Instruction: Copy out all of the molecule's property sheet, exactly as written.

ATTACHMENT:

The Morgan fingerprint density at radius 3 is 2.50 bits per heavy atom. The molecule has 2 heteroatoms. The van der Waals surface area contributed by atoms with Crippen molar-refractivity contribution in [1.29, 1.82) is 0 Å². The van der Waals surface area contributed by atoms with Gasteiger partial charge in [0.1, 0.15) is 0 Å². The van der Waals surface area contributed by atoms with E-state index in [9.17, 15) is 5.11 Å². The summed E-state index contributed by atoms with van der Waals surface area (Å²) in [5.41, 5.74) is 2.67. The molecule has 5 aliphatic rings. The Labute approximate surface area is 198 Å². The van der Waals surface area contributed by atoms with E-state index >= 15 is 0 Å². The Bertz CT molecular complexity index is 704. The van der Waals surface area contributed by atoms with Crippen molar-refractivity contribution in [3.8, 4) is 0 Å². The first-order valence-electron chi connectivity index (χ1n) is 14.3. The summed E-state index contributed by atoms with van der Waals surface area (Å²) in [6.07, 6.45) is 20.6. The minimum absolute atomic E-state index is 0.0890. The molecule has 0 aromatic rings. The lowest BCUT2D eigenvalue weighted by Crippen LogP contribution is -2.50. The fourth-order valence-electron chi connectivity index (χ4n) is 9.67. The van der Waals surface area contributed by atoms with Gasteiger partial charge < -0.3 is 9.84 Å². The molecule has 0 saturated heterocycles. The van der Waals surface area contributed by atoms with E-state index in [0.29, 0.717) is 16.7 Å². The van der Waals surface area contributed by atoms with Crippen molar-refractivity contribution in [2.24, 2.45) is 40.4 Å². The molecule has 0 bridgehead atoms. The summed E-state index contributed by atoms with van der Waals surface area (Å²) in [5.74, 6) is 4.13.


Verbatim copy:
The Morgan fingerprint density at radius 3 is 2.50 bits per heavy atom. The molecule has 2 heteroatoms. The van der Waals surface area contributed by atoms with Crippen molar-refractivity contribution in [1.29, 1.82) is 0 Å². The van der Waals surface area contributed by atoms with Gasteiger partial charge in [0.1, 0.15) is 0 Å². The van der Waals surface area contributed by atoms with E-state index in [9.17, 15) is 5.11 Å². The summed E-state index contributed by atoms with van der Waals surface area (Å²) in [5.41, 5.74) is 2.67. The molecule has 5 aliphatic rings. The Labute approximate surface area is 198 Å². The van der Waals surface area contributed by atoms with E-state index >= 15 is 0 Å². The Bertz CT molecular complexity index is 704. The van der Waals surface area contributed by atoms with Crippen molar-refractivity contribution in [3.8, 4) is 0 Å². The first-order valence-electron chi connectivity index (χ1n) is 14.3. The summed E-state index contributed by atoms with van der Waals surface area (Å²) in [6.07, 6.45) is 20.6. The minimum absolute atomic E-state index is 0.0890. The molecule has 0 aromatic rings. The lowest BCUT2D eigenvalue weighted by Crippen LogP contribution is -2.50. The fourth-order valence-electron chi connectivity index (χ4n) is 9.67. The van der Waals surface area contributed by atoms with Gasteiger partial charge < -0.3 is 9.84 Å². The molecule has 0 saturated heterocycles. The van der Waals surface area contributed by atoms with E-state index in [0.29, 0.717) is 16.7 Å². The van der Waals surface area contributed by atoms with Crippen molar-refractivity contribution in [2.24, 2.45) is 40.4 Å². The molecule has 0 bridgehead atoms. The summed E-state index contributed by atoms with van der Waals surface area (Å²) in [5.74, 6) is 4.13.